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Price of Motherhood, The Why the Most Important Job in the World is Still the Least Valued,9780312655402

Price of Motherhood, The Why the Most Important Job in the World is Still the Least Valued

by
Format: Paperback
Pub. Date: 11/23/2010
Publisher(s): Picador

Summary

THE 10TH ANNIVERSARY EDITION OF THE NATIONAL BESTSELLER THAT CHANGED AMERICA'S VIEW OF MOTHERHOOD In the pathbreaking tradition of BacklashandThe Second Shift, this provocative book shows how mothers are systematically disadvantaged and made dependent by a society that exploits those who perform its most critical work. Drawing on hundreds of interviews and research in economics, history, child development, and law, Ann Crittenden proves definitively that although women have been liberated, mothers have not. Bold, galvanizing, and full of innovative solutions,The Price of Motherhoodwas listed by theChicago Tribuneas one of the Top Ten Feminist Literary Works since the publication of Betty Friedan'sFeminine Mystique. This "bracing call to arms" (Elle) offers a much-needed accounting of the price that mothers pay for performing the most important job in the world.

Author Biography

Ann Critten is the author of Killing the Sacred Cows: Bold Ideas for a New Economy. A former reporter for The New York Times and a Pulitzer Prize nominee, she has also been a financial writer for Newsweek, a visiting lecturer at M.I.T. and Yale, and an economics commentator on CBS News. Her articles have appeared in Fortune, The Nation, Foreign Affairs, McCalls, and Working Woman, among others. She lives with her husband and son in Washington, D.C.

Table of Contents

Prefacep. viii
Introductionp. 1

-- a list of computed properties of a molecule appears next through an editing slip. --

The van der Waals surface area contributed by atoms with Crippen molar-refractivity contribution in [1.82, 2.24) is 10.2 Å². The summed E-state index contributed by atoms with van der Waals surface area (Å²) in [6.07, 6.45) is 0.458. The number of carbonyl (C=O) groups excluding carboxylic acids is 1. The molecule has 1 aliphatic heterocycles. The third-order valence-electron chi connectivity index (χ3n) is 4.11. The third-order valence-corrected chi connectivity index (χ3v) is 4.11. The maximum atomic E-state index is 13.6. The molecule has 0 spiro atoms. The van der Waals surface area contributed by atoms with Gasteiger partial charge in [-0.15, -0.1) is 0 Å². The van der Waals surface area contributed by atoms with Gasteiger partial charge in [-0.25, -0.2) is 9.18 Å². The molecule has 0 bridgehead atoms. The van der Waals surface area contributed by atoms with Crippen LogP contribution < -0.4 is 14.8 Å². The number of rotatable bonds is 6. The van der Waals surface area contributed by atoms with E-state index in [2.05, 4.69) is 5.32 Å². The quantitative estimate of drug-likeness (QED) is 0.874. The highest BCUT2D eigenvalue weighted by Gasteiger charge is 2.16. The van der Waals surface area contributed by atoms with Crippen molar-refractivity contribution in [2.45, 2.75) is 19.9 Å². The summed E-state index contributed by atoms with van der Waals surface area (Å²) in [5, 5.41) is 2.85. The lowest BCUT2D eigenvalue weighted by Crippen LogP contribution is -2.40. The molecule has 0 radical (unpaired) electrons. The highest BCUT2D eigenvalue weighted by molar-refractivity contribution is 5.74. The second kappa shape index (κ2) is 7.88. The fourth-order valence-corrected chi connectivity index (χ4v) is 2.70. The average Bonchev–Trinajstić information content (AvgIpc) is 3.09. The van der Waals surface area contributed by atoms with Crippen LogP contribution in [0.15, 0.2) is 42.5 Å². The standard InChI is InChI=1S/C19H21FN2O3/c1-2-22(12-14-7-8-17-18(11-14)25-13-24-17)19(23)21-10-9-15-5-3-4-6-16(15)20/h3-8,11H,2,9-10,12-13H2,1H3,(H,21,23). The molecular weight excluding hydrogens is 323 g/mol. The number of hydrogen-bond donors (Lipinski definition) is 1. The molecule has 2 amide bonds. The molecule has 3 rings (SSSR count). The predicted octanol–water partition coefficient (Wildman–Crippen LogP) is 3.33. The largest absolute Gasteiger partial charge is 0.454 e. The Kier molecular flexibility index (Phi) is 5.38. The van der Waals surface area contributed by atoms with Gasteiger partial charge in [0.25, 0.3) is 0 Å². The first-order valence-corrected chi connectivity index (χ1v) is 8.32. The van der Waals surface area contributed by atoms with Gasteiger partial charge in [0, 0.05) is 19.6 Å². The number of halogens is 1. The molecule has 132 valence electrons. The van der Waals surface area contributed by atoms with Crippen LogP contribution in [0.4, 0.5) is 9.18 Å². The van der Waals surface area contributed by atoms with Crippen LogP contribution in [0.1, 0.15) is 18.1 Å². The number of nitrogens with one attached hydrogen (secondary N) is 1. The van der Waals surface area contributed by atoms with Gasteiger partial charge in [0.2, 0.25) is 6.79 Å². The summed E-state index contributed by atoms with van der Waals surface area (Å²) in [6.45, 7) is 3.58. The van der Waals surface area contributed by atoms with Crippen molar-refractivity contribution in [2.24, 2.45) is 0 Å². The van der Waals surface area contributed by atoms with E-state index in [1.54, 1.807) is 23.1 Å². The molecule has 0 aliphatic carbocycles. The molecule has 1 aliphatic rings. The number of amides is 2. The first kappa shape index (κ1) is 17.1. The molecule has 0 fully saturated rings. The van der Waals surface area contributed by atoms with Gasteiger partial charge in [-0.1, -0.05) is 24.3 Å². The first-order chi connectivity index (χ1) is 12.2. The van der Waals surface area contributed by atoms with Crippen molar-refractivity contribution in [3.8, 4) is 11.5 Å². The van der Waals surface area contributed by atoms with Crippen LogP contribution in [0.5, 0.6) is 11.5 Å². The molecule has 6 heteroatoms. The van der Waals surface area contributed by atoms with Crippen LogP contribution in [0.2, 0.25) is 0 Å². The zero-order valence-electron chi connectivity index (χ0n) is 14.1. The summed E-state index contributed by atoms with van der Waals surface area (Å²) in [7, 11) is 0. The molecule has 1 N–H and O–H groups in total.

Where We Are Nowp. 13
A Conspiracy of Silencep. 28
How Mothers' Work Was "Disappeared": The Invention of the Unproductive Housewifep. 45
The Truly Invisible Handp. 65
The Mommy Taxp. 87
The Dark Little Secret of Family Lifep. 110
What Is a Wife Worth?p. 131
Who Really Owns the Family Wage?p. 149
Who Pays for the Kids?p. 162
The Welfare State Versus a Caring Statep. 186
The Toughest Job You'll Ever Lovep. 202
An Accident Waiting to Happenp. 218
"It Was Her Choice"p. 233
Conclusion: How to Bring Children Up Without Putting Women Downp. 256
Notesp. 275
Acknowledgmentsp. 305
Indexp. 308
Table of Contents provided by Ingram. All Rights Reserved.

Excerpts

A newspaper reporter told me that his wife used to be his boss before she quit to raise their two children. She now makes one-fourth of his salary, working as a part-time consultant. "It was her choice," he says.

But mothers' choices are not made in a vacuum. They are made according to rules mothers didn't write. Married working mothers pay the highest taxes in the country on their earned income, which powerfully affects their choice of whether to work or not. And what many mothers really want is a good part-time job, yet there is no rich and vibrant part-time labor market in the United States.

To most women choice is all about bad options and difficult decisions: your child or your profession; taking on the domestic chores or marital strife; a good night's sleep or time with your child; food on the table or your baby's safety; your right arm or your left.

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